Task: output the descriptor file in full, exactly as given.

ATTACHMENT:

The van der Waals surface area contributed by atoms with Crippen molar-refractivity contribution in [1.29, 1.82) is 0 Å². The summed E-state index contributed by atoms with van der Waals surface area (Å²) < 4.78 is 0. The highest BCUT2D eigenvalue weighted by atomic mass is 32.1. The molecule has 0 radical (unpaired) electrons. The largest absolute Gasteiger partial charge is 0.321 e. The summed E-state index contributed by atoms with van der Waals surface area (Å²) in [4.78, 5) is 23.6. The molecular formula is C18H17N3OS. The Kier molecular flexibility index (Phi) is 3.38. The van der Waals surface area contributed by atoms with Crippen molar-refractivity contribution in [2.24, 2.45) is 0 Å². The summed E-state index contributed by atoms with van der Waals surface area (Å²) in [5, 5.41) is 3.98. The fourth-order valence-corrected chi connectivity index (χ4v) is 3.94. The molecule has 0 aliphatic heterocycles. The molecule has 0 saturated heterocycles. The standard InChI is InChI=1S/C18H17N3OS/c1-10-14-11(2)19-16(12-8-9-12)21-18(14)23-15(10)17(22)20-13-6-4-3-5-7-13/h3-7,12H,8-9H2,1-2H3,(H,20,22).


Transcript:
The van der Waals surface area contributed by atoms with Crippen molar-refractivity contribution in [1.29, 1.82) is 0 Å². The summed E-state index contributed by atoms with van der Waals surface area (Å²) < 4.78 is 0. The highest BCUT2D eigenvalue weighted by atomic mass is 32.1. The molecule has 0 radical (unpaired) electrons. The largest absolute Gasteiger partial charge is 0.321 e. The summed E-state index contributed by atoms with van der Waals surface area (Å²) in [4.78, 5) is 23.6. The molecular formula is C18H17N3OS. The Kier molecular flexibility index (Phi) is 3.38. The van der Waals surface area contributed by atoms with Crippen molar-refractivity contribution in [2.24, 2.45) is 0 Å². The summed E-state index contributed by atoms with van der Waals surface area (Å²) in [5, 5.41) is 3.98. The fourth-order valence-corrected chi connectivity index (χ4v) is 3.94. The molecule has 0 aliphatic heterocycles. The molecule has 0 saturated heterocycles. The standard InChI is InChI=1S/C18H17N3OS/c1-10-14-11(2)19-16(12-8-9-12)21-18(14)23-15(10)17(22)20-13-6-4-3-5-7-13/h3-7,12H,8-9H2,1-2H3,(H,20,22).